A method to her acting
Dern and Ruffalo, who star with Naomi Watts and Peter Krause, come out of the same "root stock," as Ruffalo put it: Method acting, although Ruffalo says he's more of the Stella Adler school, Dern more of the Lee Strasberg variety. Regardless, both disciplines are about the actor's drawing on self to create his or her character, which makes "We Don't Live Here Anymore" a particular challenge: For Dern, Terry is a high-wire act, a woman who sees what's going on between her husband and best friend (Watts) without quite admitting it to herself; who has to make us feel pity, pain, sympathy, contempt, anger, frustration and confusion, while hiding the light of her rage under a basket of self-doubt. Until, of course, she doesn't. "Laura is a free spirit," says Sandra Seacat, the celebrated acting coach and a longtime associate of Dern's. "She's also a great student and a dedicated artist - and there aren't very many people I call artists. But the entire cast of this film, they're all true artists, dedicated to their own inner truth, and they have the courage to share that. You don't find that very often." Seacat uses the words "courage" and "bravery" quite often in describing the actors in "We Don't Live Here Anymore," though neither her nor Dern's approach to acting is the sort of cliche, draw-on-your- emotional-history method of creating a character. If it were, Dern would have a certain amount of ammunition - her celebrated breakup with boyfriend Billy Bob Thornton occurred after she found out through the tabloids that he was engaged to Angelina Jolie. ("I mean, if I told you who the raptors were in 'Jurassic Park' for me to make those scenes real..." she jokes.) It's really more about finding the truth within oneself, being "willing to expose it," as Seacat says, and translating it into art - traits that separate the real artist from the rest. "Often," Seacat says, "actors are afraid that the audience will think they're the character." Not Dern. "She has a remarkable, facile emotional instrument," Ruffalo says. "It would be a shame if she didn't use it however it felt necessary. The thing is, she's nothing like the character in the film. She's one of the wacky, wild, way-out-there people. The character is not her." Who is Laura Dern? To judge by her genealogy, a mix of the historical and the bohemian. Her great-grandfather, for instance, was governor of Utah. "The first non-Mormon governor," she clarifies. "He was an amazing man. George Dern, who was secretary of war under Franklin Delano Roosevelt, governor of Utah, and his father was a big attorney in Chicago who partnered with Adlai Stevenson, who's my dad's godfather." Her dad, on the other hand, is a provocateur, she says. "All he wants to do is have a banter, to drive you crazy," she says. "He'll even make up stories. You can say something good about Michael Moore and he'll be, like, 'Oh, you like Michael Moore? But what about that story that just broke about him last night...' and while you're saying, 'Someone's personal life has got nothing to do with politics...' it turns out my father's made up something totally bogus."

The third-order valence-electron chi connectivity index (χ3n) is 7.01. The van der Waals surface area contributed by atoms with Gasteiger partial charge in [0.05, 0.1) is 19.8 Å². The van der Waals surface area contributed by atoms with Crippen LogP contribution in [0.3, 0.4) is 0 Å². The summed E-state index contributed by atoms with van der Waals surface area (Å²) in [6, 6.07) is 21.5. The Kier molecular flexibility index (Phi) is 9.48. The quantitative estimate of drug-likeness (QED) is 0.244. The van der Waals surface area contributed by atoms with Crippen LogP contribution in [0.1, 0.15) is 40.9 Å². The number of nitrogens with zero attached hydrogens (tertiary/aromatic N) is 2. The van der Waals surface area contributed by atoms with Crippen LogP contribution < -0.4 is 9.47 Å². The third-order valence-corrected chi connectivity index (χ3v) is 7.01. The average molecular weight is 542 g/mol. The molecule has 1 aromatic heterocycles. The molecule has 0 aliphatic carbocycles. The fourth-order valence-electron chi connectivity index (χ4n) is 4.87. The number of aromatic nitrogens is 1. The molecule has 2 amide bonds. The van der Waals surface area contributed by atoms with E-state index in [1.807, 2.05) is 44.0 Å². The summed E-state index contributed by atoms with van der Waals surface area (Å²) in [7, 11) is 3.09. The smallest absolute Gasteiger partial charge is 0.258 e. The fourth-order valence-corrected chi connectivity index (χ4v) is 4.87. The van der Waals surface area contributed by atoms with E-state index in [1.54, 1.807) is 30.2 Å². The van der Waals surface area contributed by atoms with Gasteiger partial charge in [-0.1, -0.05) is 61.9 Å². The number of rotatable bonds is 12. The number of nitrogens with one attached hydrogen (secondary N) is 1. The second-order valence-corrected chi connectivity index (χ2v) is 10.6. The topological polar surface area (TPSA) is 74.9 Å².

A balanced life
Dern wishes she worked more. She wants to work more. On the other hand, she's happy with what she's done; there aren't any embarrassing entries that will eventually vanish from the filmography. Her personal life seems balanced. And she wants it to stay that way. "I admire anybody who can act and still balance their life," she says. "You ever meet Meryl Streep? I'm so amazed by her life. She has children and a husband and a life, and we know a little about her, but not too much. It's great. "I remember when I was making 'Smooth Talk.' We had $800,000 to make the movie, it was a short schedule, the character was troubled - I started not having fun. I was exhausted, I just wasn't happy. I asked, 'Why am I doing this? What is method acting?'" Then a few years later she met Seacat. "And she taught me that the point of view is about the great good fortune of being an actor and about the process of self-discovery as healing - you look at what you need to look at in life, just as we do in our relationships or writing. What we need to work on is right on the table in front of us. "And I just enjoy it so much now. I think there are ways to get so caught up in your career and being so heavy and dramatic, and everyone wants to be a tortured genius. So they want to, unfortunately, follow in the footsteps of previous tortured geniuses. And then they discover the tortured geniuses were alcoholics, so they have to be alcoholics, too, or horrible to their string of lovers. If we could all figure out a way to just be true to ourselves and have a good time doing what we're doing, it would be a lot more fun."